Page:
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Income Inequality: A Growing Threat to Eliminating Rural Child Poverty

Posted by Agriculture Secretary Tom Vilsack in USDA Results Rural
Feb 21, 2017
Two young boys enjoying lunch near their home in Knox County, Ky
Two young boys enjoy lunch near their home in Knox County, KY.

Rural child poverty fell by 3 percentage points from 2012 to 2014. Over the past seven years, USDA and the Obama Administration have taken action to address the root causes and reduce the devastating effects of rural child poverty.  As a record streak of private sector job creation has cut nationwide unemployment in half, to 5 percent, average incomes for rural and urban families alike climbed nearly 6 percent in the last two years of data, returning to 2003 levels.  While we have made important progress in increasing incomes and reducing the rural child poverty rate, it remains unacceptable that 1.5 million children in rural America – 23.7 percent of all rural youth – live in poverty.

No child in this country should grow up in poverty.  And as a new analysis by USDA’s Economic Research Service (ERS) makes clear, to end that injustice we must do more to tackle growing income inequality.  The study, released today, found that rising income inequality explains an overwhelming 93 percent of the increase in rural child poverty between 2003 and 2014.  As the report notes, income inequality was considerably higher in 2014 than in 2003 in both urban and rural areas.  Over the past seven years, USDA and the Obama Administration’s work to bring economic opportunity to rural America has produced concrete results: rural areas are seeing income growth; two-thirds of rural communities have demonstrated job growth; and for the first time in years, rural areas are gaining population rather than losing residents.  But this new research on the pervasive effects of income inequality underscores that broader Administration priorities, like raising the minimum wage, must be part of any comprehensive approach to rural poverty.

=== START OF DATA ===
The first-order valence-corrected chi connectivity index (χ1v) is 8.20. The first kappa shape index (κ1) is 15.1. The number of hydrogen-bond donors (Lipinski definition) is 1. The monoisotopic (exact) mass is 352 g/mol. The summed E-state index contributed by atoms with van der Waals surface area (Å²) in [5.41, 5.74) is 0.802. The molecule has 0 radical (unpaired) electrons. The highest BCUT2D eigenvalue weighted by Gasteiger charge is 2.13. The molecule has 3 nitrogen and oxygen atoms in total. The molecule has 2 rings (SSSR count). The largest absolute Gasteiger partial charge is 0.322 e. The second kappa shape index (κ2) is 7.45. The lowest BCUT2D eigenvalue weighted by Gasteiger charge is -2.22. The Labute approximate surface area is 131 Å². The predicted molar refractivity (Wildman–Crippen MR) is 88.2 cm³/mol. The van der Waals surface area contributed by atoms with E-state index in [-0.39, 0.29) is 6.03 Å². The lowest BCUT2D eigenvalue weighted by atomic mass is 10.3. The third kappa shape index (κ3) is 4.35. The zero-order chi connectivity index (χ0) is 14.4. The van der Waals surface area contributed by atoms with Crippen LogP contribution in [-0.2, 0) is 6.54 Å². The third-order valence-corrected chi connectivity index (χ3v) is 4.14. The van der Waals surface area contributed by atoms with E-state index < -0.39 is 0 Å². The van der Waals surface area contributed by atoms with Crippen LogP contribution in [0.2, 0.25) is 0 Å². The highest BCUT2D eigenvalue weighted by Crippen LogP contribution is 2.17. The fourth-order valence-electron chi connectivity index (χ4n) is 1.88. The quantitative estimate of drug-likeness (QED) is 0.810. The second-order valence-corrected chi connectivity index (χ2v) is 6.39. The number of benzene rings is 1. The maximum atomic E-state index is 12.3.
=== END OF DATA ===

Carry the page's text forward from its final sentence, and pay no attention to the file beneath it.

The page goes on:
At USDA, we are fulfilling our commitment to driving rural economic development by making targeted investments in the Four Pillars of a new economy in rural America: exports and production agriculture fueled by increased productivity and research; local and regional food systems creating an entrepreneurial and innovation attitude; the bio-based economy; and conservation and natural resources.  To complement these efforts, in 2010, USDA launched the StrikeForce Initiative for Rural Growth and Opportunity, which has since expanded to 970 persistent poverty counties in 25 states and Puerto Rico.  USDA has invested more than $23.5 billion in nearly 190,000 projects in StrikeForce counties since the initiative began, creating opportunity where it is needed most.

The White House Rural Council, which I am proud to chair, has generated even more momentum.  In April 2015, the Council launched Rural Impact, a cross-agency effort to combat poverty and improve upward mobility in rural and tribal places.  In September 2015, 10 rural and tribal communities were selected to participate in Rural Impact demonstrations, which are helping communities adopt a two-generation approach to addressing the needs of both vulnerable children and their parents.  The goal of these demonstrations is to increase parents’ employment and education and improve the health and well-being of their children and families, by helping communities adopt a comprehensive, whole-family framework for addressing child poverty.